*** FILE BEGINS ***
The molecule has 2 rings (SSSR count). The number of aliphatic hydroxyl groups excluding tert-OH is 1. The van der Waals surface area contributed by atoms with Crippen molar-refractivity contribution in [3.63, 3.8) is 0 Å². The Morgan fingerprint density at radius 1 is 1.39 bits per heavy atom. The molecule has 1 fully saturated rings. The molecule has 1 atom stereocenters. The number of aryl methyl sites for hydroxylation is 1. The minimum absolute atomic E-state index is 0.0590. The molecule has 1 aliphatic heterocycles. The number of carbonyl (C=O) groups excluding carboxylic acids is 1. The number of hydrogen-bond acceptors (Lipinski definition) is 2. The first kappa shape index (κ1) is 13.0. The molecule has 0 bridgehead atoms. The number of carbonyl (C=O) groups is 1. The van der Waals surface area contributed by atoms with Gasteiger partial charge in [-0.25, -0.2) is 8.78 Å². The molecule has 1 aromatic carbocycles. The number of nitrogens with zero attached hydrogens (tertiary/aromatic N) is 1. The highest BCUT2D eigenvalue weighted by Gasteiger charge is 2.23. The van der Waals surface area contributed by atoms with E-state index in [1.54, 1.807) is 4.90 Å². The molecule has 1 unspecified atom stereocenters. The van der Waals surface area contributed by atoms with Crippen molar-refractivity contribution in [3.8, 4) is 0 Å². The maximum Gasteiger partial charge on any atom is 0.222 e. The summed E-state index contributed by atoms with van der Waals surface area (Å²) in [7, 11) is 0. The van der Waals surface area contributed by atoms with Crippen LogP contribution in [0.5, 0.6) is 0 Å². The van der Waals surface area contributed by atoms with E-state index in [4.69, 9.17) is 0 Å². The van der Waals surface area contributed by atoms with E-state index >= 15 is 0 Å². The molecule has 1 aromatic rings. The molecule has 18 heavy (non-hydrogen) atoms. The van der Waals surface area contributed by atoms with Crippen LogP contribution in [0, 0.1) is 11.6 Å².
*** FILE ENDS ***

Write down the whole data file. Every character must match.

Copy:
The molecule has 2 rings (SSSR count). The number of aliphatic hydroxyl groups excluding tert-OH is 1. The van der Waals surface area contributed by atoms with Crippen molar-refractivity contribution in [3.63, 3.8) is 0 Å². The Morgan fingerprint density at radius 1 is 1.39 bits per heavy atom. The molecule has 1 fully saturated rings. The molecule has 1 atom stereocenters. The number of aryl methyl sites for hydroxylation is 1. The minimum absolute atomic E-state index is 0.0590. The molecule has 1 aliphatic heterocycles. The number of carbonyl (C=O) groups excluding carboxylic acids is 1. The number of hydrogen-bond acceptors (Lipinski definition) is 2. The first kappa shape index (κ1) is 13.0. The molecule has 0 bridgehead atoms. The number of carbonyl (C=O) groups is 1. The van der Waals surface area contributed by atoms with Gasteiger partial charge in [-0.25, -0.2) is 8.78 Å². The molecule has 1 aromatic carbocycles. The number of nitrogens with zero attached hydrogens (tertiary/aromatic N) is 1. The highest BCUT2D eigenvalue weighted by Gasteiger charge is 2.23. The van der Waals surface area contributed by atoms with E-state index in [1.54, 1.807) is 4.90 Å². The molecule has 1 unspecified atom stereocenters. The van der Waals surface area contributed by atoms with Crippen molar-refractivity contribution in [3.8, 4) is 0 Å². The maximum Gasteiger partial charge on any atom is 0.222 e. The summed E-state index contributed by atoms with van der Waals surface area (Å²) in [7, 11) is 0. The van der Waals surface area contributed by atoms with Crippen LogP contribution in [0.5, 0.6) is 0 Å². The van der Waals surface area contributed by atoms with E-state index in [4.69, 9.17) is 0 Å². The van der Waals surface area contributed by atoms with E-state index >= 15 is 0 Å². The molecule has 1 aromatic rings. The molecule has 18 heavy (non-hydrogen) atoms. The van der Waals surface area contributed by atoms with Crippen LogP contribution in [0, 0.1) is 11.6 Å².